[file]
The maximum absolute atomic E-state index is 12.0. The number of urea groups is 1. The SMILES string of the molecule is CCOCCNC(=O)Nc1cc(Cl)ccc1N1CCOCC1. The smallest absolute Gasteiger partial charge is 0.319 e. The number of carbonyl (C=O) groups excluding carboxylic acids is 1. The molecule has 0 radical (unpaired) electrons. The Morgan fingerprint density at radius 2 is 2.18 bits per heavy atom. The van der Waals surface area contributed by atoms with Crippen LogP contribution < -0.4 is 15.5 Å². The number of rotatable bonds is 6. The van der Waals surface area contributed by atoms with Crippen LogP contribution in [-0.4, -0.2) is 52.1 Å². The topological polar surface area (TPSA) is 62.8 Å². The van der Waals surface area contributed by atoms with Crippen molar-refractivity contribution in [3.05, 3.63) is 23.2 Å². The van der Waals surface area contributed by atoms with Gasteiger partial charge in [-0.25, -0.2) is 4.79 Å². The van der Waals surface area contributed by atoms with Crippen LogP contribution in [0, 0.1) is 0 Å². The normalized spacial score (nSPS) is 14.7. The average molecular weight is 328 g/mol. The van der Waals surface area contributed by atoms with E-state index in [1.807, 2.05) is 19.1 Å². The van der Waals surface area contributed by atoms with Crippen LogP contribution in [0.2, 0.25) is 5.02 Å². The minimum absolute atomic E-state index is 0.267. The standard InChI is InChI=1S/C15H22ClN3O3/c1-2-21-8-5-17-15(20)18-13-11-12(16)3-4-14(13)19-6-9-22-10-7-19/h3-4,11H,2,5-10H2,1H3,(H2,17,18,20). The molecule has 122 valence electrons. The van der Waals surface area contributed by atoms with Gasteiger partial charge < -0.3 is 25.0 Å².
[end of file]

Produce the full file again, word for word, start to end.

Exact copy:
The maximum absolute atomic E-state index is 12.0. The number of urea groups is 1. The SMILES string of the molecule is CCOCCNC(=O)Nc1cc(Cl)ccc1N1CCOCC1. The smallest absolute Gasteiger partial charge is 0.319 e. The number of carbonyl (C=O) groups excluding carboxylic acids is 1. The molecule has 0 radical (unpaired) electrons. The Morgan fingerprint density at radius 2 is 2.18 bits per heavy atom. The van der Waals surface area contributed by atoms with Crippen LogP contribution < -0.4 is 15.5 Å². The number of rotatable bonds is 6. The van der Waals surface area contributed by atoms with Crippen LogP contribution in [-0.4, -0.2) is 52.1 Å². The topological polar surface area (TPSA) is 62.8 Å². The van der Waals surface area contributed by atoms with Crippen molar-refractivity contribution in [3.05, 3.63) is 23.2 Å². The van der Waals surface area contributed by atoms with Gasteiger partial charge in [-0.25, -0.2) is 4.79 Å². The van der Waals surface area contributed by atoms with Crippen LogP contribution in [0, 0.1) is 0 Å². The normalized spacial score (nSPS) is 14.7. The average molecular weight is 328 g/mol. The van der Waals surface area contributed by atoms with E-state index in [1.807, 2.05) is 19.1 Å². The van der Waals surface area contributed by atoms with Crippen LogP contribution in [0.2, 0.25) is 5.02 Å². The minimum absolute atomic E-state index is 0.267. The standard InChI is InChI=1S/C15H22ClN3O3/c1-2-21-8-5-17-15(20)18-13-11-12(16)3-4-14(13)19-6-9-22-10-7-19/h3-4,11H,2,5-10H2,1H3,(H2,17,18,20). The molecule has 122 valence electrons. The van der Waals surface area contributed by atoms with Gasteiger partial charge < -0.3 is 25.0 Å².